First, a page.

The floods continued to rise, and on 19 March it was reported that the waters had almost topped the records, and it was feared a big tide in Gloucester would make things worse. Worcester Bus Station on Newport St had to be evacuated when the waiting room was surrounded by water, although the destinations for buses were already extremely limited. Lock keepers at Diglis and Stourport prepared to be evacuated. By the 22nd March many records were being broken, and the army were being brought in to help.

New Road, Worcester, under water

"Water water everywhere, nor any drop to drink"
Perhaps surprisingly considering the sheer amount of water, Worcestershire people were told to save water. The Worcester City Engineer reported that the floods made it difficult to supply water, as their filters struggled to cope with the volume. They were also not helped by the burst pipes from the frosts and half a million gallons of water were being lost this way.  Despite this there was no change in usage, and they even sent out vans with loudhailers asking the public to cut back on water. Electricity carried on with the help of pumps and a lot of assistance. It was also a challenge for workers to get in to work to keep it going. Unfortunately telephone exchanges were not so lucky, and parts of the county around Evesham found themselves cut off.

In Bewdley the gas supply was stopped when water flooded the gas works. To cross the river people had to negotiate a bridge of planks. Those who had been evacuated from around the town, if they had no friends of family to put them up, were accommodated in the school hall. In Tenbury the floods had affected most of the town and the church was an island, with the surrounding churchyard under water. The depth of the River Teme was hard to measure as the gauge was under water!

Newspapers always look for the unusual stories. One story described how a man managed to float to safety from his house on a door he had recently bought, and used as a raft. Another story described how an 80 year old woman slid down a roof on a carpet to a dinghy which had come to rescue residents in Diglis Avenue and surrounding streets. They also told of a lady who hadn't quite grasped the serious of the situation, when she called for help from the emergency services to leave her home on Hylton Road, but the 'emergency' turned out to be a dancing match she was keen to attend.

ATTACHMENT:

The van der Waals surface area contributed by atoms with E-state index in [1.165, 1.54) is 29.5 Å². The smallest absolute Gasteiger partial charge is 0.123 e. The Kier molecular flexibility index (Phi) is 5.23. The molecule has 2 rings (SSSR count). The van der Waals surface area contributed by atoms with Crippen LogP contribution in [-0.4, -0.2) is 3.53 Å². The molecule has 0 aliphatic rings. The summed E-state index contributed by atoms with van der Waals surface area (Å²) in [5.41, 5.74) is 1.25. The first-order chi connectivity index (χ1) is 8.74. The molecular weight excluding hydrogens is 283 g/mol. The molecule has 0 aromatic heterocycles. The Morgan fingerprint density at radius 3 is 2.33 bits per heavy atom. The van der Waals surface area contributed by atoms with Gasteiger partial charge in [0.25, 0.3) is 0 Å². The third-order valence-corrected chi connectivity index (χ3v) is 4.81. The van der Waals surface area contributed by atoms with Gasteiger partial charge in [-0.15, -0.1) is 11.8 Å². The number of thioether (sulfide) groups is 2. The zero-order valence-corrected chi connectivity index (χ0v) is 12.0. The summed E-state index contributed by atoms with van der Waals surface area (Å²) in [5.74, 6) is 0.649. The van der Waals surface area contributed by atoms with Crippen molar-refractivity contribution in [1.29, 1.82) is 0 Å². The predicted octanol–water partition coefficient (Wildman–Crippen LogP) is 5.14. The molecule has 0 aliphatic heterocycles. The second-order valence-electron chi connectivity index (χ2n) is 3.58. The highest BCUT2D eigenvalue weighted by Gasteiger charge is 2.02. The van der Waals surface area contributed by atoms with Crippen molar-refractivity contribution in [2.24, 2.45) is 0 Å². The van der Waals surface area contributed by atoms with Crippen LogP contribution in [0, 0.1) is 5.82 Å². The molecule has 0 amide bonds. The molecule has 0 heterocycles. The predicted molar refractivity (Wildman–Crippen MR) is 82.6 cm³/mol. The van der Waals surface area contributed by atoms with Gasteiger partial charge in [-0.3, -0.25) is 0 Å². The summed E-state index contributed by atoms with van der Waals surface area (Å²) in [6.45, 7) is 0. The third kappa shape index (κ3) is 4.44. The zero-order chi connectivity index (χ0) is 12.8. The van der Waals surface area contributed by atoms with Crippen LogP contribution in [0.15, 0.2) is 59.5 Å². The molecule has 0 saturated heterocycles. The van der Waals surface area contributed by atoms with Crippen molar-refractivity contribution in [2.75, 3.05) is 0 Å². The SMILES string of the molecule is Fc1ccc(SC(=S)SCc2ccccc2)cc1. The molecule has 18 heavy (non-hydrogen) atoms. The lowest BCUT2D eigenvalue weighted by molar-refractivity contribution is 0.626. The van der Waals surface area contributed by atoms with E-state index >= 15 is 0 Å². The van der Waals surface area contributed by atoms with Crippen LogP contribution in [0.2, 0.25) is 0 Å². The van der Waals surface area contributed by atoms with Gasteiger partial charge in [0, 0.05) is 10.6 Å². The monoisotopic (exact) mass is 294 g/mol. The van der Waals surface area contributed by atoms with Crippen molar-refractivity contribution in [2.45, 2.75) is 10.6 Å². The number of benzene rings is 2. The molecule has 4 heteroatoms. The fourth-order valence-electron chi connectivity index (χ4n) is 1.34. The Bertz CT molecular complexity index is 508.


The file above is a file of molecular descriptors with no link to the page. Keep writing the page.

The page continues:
Another story which featured over several days in between the tales of disaster was the battle between Worcester Sauce and Yorkshire Relish. In London representatives from each county went to a railway station to debate which was better. The Chairman, the Director of BBC's Children's Hour, tactfully declared a draw at the end!

Entrance to the cricket ground, New Road

Sadly amongst the humorous stories there was also tragedy. Many were flooded out of their homes (hotels were full of evacuated people), businesses were affected, and livestock died where they couldn't be got to dry land. There were also reports of a few people who had drowned in the floods.

We also have a number of photos in the archives of the floods. Despite their regularity ever time there is a flood there are plenty of people who come down to take pictures. Some of these make their way to us and help us tell the story of floods over the years. Everytime we feature them in talks or on social media they always get people talking.

As well as photographs, one man took film footage of the floods. John Beer was a keen amateur film maker. A number of years ago his films were passed to us, and were digitised by the Media Archive for Central England. If you have been to one of our archive film screening you may have seen his films of the floods (as well as others he shot of the visits of Winston Churchill & HM The Queen). Part of the film can be seen on the MACE website .

Flooding is a fact of life for Worcestershire. Hopefully future ones won't be as dramatic but they will continue to be recorded here.

Wednesday, 8 March 2017

Lost Landscapes of Worcestershire